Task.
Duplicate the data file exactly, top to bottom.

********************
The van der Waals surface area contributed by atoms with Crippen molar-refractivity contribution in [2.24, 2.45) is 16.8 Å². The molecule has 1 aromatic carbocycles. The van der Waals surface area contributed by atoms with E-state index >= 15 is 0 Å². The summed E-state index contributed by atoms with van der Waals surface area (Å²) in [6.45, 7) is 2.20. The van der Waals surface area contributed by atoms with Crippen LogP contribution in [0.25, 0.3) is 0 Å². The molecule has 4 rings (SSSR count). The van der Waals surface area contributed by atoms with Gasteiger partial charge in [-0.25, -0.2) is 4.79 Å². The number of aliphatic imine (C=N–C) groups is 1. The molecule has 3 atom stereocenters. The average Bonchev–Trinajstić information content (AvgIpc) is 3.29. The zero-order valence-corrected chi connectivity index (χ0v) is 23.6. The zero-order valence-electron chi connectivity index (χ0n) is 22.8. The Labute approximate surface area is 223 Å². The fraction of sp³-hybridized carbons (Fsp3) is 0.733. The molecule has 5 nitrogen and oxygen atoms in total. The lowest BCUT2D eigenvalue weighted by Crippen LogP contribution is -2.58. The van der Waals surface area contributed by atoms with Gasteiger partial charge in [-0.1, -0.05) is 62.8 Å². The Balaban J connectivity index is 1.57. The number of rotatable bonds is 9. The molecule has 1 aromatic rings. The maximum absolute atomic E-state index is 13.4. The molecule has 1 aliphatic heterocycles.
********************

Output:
The van der Waals surface area contributed by atoms with Crippen molar-refractivity contribution in [2.24, 2.45) is 16.8 Å². The molecule has 1 aromatic carbocycles. The van der Waals surface area contributed by atoms with E-state index >= 15 is 0 Å². The summed E-state index contributed by atoms with van der Waals surface area (Å²) in [6.45, 7) is 2.20. The van der Waals surface area contributed by atoms with Crippen LogP contribution in [0.25, 0.3) is 0 Å². The molecule has 4 rings (SSSR count). The van der Waals surface area contributed by atoms with Gasteiger partial charge in [-0.25, -0.2) is 4.79 Å². The number of aliphatic imine (C=N–C) groups is 1. The molecule has 3 atom stereocenters. The average Bonchev–Trinajstić information content (AvgIpc) is 3.29. The zero-order valence-corrected chi connectivity index (χ0v) is 23.6. The zero-order valence-electron chi connectivity index (χ0n) is 22.8. The Labute approximate surface area is 223 Å². The fraction of sp³-hybridized carbons (Fsp3) is 0.733. The molecule has 5 nitrogen and oxygen atoms in total. The lowest BCUT2D eigenvalue weighted by Crippen LogP contribution is -2.58. The van der Waals surface area contributed by atoms with Gasteiger partial charge in [-0.1, -0.05) is 62.8 Å². The Balaban J connectivity index is 1.57. The number of rotatable bonds is 9. The molecule has 1 aromatic rings. The maximum absolute atomic E-state index is 13.4. The molecule has 1 aliphatic heterocycles.